There are a few good blockers for non-ROOTed Android devices, but since version 3, Blokada has a useful extra function usually reserved for ROOTed devices.
Since v3 it will now let you set alternative Domain Name Servers.
Blokada is overflowing with blocking options, which at first glance are somewhat overwhelming, but once you poke around you can see they are broken down into sections with clear info describing their use.
It also has sensible groupings for different RAM footprints, which is very useful for low RAM devices.
Like all the best blockers it is banned from Google play store as it will block Google trackers and adverts, so the release in the play store will only change your DNS.
Standalone DNS changer
I was maybe late to the game, but also noticed the attacks earlier today and decided to fully block /xmlrpc.php - I am not using Jetpack or any other applications that require xmlrpc.php. Dafont MapQuest FileHippo
I'm noticing in my firewall blocked IPs, that most of the attacks are hitting my rule, not being blocked by wordfence "Real-Time IP Blacklist" firewall rules. Since wordfence seems to have a good handle on what is going on, why are so many attacks getting through and hitting my banned url? It appears that the vast majority of this bot-net's IP addresses are not being blocked yet.
@catweazle Thanks for the info. I only use the Gift cards when I want something from apple, but that is rare as I have old apple tech.
Will be on guard for phishing attempts and invitations to Family Sharing!
"Identity consistency between browser and cookie jar"
to "disabled" under "vivaldi://flags" nonetheless.
If that altered setting is just superfluous/unnecessary and doesn't break things, good.
@millerb270 said in Fox News won't open--"Not Secure" comes up:
I think the problem is that the owners of vivaldi don't want fox news on their browser.
No, wrong – Vivaldi owners do never block websites.
If your Fox News does not show correctly, check if you have extensions installed in Vivaldi, check your Internet Security software, check your proxy and/or VPN connection (if you use any).
As nice as it will be to close the holes with unencrypted traffic this doesn't really solve very much at all. At the end of the day the snooper still knows which IP your requests are going to and therefore the vast majority of the time what site you are visiting. Sites using SNI tend to be closely related to other sites on that same server - usually subdomains of the main domain or domains owned by the same company, so even if I don't know that you visited abc.acme.net, I still know you visited an acme.net site. e.g. google.com isn't sharing servers with microsoft.com.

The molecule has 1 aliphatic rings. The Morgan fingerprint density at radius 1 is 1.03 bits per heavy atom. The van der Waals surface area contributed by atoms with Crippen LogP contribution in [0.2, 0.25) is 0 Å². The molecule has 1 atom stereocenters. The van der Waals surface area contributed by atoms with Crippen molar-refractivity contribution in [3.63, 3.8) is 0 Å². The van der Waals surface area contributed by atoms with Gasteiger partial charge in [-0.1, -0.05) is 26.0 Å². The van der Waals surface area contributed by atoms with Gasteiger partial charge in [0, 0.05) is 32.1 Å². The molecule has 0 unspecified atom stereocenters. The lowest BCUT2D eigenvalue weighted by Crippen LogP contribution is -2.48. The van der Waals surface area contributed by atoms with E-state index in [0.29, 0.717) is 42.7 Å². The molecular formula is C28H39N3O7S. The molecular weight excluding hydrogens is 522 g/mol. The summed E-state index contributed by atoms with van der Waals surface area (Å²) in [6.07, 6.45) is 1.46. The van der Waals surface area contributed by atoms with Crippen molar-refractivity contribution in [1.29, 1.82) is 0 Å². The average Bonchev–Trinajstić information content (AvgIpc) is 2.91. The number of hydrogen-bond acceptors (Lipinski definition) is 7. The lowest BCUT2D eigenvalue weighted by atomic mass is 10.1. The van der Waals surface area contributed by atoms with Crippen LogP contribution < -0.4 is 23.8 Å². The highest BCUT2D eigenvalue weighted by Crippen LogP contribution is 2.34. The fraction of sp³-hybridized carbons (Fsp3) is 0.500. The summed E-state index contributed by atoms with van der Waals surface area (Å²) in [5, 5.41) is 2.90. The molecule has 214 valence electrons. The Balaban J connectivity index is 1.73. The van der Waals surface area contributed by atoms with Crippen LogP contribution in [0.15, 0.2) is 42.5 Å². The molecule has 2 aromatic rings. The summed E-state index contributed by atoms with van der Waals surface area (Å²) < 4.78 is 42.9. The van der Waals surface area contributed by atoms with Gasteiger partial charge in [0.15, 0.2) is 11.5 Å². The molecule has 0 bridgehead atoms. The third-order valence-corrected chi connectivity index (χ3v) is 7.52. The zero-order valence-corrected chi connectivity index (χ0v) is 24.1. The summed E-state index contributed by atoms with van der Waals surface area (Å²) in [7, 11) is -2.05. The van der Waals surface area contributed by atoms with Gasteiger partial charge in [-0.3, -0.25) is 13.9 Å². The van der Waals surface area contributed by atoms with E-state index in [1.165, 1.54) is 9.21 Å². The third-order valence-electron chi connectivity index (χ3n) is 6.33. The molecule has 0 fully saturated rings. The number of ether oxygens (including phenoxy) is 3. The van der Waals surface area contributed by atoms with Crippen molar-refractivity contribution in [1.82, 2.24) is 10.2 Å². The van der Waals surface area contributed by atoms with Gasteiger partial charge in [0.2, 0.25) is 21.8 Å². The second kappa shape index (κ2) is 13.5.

I would also expect adoption to be extremely low since it requires both generating the keys - this part could be handled automatically as part of the webserver setup and therefore causes minimal concern, but also publishing the public key in a DNS record which is something barely anyone except dedicated sysadmins, a few good shared hosting/CDN companies and enthusiastic hobbyists will bother to do. Just look at the pitifully low uptake of CAA records etc. TLS by default only really gained ground because of Let's Encrypt making the process as painless as possible, but scripts run on the webserver are not going to have access to change DNS records.
@dantesoft Yup, page scrolling, hyperlinks et al -- all seems "normal" to me on that page & child pages launched from it. In fact [this will sound silly], i had actually completely forgotten all about SSI for a long time, & only rediscovered a few days ago that i am in fact running with it [ie, given it is mega-yonks since i last bothered looking at my flags, it's ipso facto also mega-yonks since i last re-enabled SSI]. Wrt other flags, nope. In past years i have run my V's with a plethora of specific flags set at non-default values, but during some extensive troubleshooting [wait for it] mega-hyper-ultra-yonks ago i never bothered re-enabling any of them again afterwards, except SSI.